Uncle Pete puts us in touch with a birder friend of his -- Ida, but I don't write down her last name. She's incredibly helpful, with suggestions of where to find the particular birds we're after.
We enjoy breakfast and Uncle Pete wants to come birding with us in our new truck. We go over the bridge, into Illinois, and head north, along the river. At Shawnee Park, we stop to check bird sounds, and a shabby, red-faced man in a red pickup asks something about drilling for water. He says he's supposed to meet someone here. As we drive on, I notice a "Walmart Sucks" decal on his rear window. Perfect.
We come to a shallow pond, created from all the recent rain, and there are a number of shorebirds on the pond. The one we are really excited about has a yellow-brown breast, a definite demarcation to a white belly, a slight droop at the end of its bill and yellow legs. It's a PECTORAL SANDPIPER* who is migrating through, headed to points north. Other birds are harder to identify, plus I didn't record them at the time.
We follow Uncle Pete's friend, Ida's directions till we come to a low water bridge. We hear the fluid song and then see INDIGO BUNTINGS. What color. Sharon sees a possible Lesser Goldfinch, but they shouldn't be here. Maybe an American Goldfinch? Or we later decide it might be a Hooded Warbler. Not sure enough to count it. At mid-morning, we turn on a levee road suggested by Ida. There are crows flying over, but instead of the longer CAAAWW, they have a truncated, nasal CAH, chopped off at the end. Ida described it as a regular crow with a real bad cold. She said, and the book also says, that the only reliable way of identification is the call. We have a flock of FISH CROWS*, one of our target birds for the area. In late morning, we find the house with a red brick lower half and a yellow upper half. We first drive the wrong way, toward the river. We quickly realize it, but have to go on till we can turn around. We see two BOBWHITES running like crazy, a male and a female. Sharon sees an AMERICAN KESTREL on a wire.
Getting hungry for lunch, but we get back on the brick house road, going the proper direction this time, towards the bluffs. We stop at one place, and Sharon sees first a bright yellow bird with dark gray-black wings. It's a beautiful PROTHONOTARY WARBLER, and they love swampy habitat. We also stop near a house under construction, which appears to have been going on for years. I find a bird we can't identify -- maybe a Kentucky Warbler, but we're speculating a little. Sharon follows the liquid song of the BALTIMORE ORIOLE, and we spot it high in a tree. An Indigo Bunting flies in to join many others, and then Sharon finds a pair of YELLOW-THROATED VIREOS*, another of our target birds for the trip. This is a fairly common bird for this area, and it is one of my favorite situations -- finding birds common to an area which we've never birded. Like flying to Antarctica and saying, "Hey look, a penguin." All you've gotta do, basically, is get yourself and your binoculars there, and start looking.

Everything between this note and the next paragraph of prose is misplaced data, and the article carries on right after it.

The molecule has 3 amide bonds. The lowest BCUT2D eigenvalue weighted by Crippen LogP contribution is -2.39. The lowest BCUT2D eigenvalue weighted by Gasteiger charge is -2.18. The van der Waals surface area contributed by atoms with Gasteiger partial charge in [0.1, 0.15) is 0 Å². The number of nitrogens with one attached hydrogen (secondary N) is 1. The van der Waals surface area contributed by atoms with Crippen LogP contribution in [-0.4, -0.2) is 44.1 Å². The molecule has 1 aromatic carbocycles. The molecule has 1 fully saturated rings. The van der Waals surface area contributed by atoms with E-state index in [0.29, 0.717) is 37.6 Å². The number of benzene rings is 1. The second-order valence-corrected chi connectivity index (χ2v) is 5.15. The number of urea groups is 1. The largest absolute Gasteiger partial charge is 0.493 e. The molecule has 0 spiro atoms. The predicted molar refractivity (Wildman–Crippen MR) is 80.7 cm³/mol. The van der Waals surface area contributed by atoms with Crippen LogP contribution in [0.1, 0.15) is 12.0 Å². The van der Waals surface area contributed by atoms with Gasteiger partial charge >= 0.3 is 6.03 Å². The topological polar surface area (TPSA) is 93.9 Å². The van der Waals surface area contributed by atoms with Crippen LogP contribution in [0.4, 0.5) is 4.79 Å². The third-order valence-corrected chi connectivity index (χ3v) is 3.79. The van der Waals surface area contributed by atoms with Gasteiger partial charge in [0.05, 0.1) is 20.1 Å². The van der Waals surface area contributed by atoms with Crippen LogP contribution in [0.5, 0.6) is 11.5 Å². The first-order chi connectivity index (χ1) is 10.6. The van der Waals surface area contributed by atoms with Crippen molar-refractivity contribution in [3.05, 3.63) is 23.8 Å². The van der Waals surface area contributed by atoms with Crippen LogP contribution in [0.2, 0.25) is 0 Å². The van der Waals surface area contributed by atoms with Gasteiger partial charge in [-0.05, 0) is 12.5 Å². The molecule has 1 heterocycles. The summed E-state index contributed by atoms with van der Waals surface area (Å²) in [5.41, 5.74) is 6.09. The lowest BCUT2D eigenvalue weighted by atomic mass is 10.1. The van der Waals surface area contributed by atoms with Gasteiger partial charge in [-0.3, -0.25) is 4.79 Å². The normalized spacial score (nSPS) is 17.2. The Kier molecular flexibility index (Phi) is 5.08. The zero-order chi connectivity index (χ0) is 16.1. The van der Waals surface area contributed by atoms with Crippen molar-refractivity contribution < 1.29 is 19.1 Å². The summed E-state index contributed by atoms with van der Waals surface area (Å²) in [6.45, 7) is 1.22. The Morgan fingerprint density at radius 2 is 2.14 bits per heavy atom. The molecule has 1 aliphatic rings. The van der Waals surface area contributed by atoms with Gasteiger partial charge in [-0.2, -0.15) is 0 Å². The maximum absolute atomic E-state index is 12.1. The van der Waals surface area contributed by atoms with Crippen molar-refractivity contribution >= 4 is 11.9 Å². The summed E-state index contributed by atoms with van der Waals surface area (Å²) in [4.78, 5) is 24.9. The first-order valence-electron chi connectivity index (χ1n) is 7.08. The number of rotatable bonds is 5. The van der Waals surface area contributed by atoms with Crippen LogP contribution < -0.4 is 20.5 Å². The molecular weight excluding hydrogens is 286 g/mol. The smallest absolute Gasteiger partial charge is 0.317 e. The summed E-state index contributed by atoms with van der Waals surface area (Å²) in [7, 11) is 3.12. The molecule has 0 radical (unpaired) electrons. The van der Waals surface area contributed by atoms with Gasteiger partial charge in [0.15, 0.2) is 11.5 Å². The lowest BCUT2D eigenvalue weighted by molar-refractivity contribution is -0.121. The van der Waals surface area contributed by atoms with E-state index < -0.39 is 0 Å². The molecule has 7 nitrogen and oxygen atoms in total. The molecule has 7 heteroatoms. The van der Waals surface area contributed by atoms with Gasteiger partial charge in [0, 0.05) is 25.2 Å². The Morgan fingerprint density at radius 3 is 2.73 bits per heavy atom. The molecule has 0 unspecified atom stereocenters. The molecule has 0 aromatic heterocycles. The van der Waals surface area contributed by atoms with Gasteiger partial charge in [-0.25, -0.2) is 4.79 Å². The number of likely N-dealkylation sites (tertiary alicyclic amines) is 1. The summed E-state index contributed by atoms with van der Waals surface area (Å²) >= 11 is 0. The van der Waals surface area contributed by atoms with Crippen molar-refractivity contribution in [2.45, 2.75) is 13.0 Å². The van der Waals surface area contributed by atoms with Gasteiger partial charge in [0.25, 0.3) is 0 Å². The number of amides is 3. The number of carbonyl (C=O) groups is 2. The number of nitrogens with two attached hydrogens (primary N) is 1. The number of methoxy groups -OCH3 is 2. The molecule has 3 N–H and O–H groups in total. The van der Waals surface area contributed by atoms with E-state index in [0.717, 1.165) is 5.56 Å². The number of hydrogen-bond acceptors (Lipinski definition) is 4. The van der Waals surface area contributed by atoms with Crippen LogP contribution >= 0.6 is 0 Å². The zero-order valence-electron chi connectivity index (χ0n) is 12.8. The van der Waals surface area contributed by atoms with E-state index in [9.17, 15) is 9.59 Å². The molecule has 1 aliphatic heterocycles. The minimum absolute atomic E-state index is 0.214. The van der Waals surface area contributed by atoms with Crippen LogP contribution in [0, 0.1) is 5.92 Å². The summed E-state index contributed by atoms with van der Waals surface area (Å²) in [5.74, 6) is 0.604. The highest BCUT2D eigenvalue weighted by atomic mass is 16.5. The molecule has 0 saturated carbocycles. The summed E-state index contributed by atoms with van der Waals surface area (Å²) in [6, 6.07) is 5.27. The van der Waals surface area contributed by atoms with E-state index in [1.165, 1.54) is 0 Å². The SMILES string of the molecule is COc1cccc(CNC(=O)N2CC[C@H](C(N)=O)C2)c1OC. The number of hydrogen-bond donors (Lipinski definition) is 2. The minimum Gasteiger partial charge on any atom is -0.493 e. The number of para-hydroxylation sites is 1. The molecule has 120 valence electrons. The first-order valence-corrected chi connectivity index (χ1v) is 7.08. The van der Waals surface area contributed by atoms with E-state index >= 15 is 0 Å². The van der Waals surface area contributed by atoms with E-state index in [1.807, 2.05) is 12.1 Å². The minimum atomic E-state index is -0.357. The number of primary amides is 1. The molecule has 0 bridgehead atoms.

We make it in to the road paralleling the bluffs. It's closed off because itŐs the time of spring when the snakes come out of their winter homes in the bluffs, and move down to the river. Indiana Jones would NOT like the idea or birding here. Ida called this Reptile Road, but we don't see any snakes. We also don't walk it, as Ida suggested. Maybe another dayÉ As we head back out, and cross the railroad tracks, we see five Indigo Buntings together
We head for home, and a typically enlightening evening of visiting. I had heard that Aunt Nancy was a very good Scrabble player, and I love nothing more than a game of Scrabble against somebody who's really good. We got two games in, and I think I won one, and she won one. But if you ask Sharon, who won the first one depends on the rules. She wouldn't accept my interpretation of the rules. You know, the ones written clearly on the inside of the box. Oh well. Nancy IS good, and a fierce competitor, although I'm not sure she'd admit the fierce part. More Scrabble!
We're up at quarter till 7, and it's another rainy day. This day, we're after a grassland bird. Ida has pointed us to some horse farms, and again Uncle Peter wants to go with us. We head out there, and Peter fills us in on the history of the area as we're driving. We are looking for the Bobolink. We see Red-winged Blackbirds, Starlings and a pair of Goldfinches, but no Bobolinks.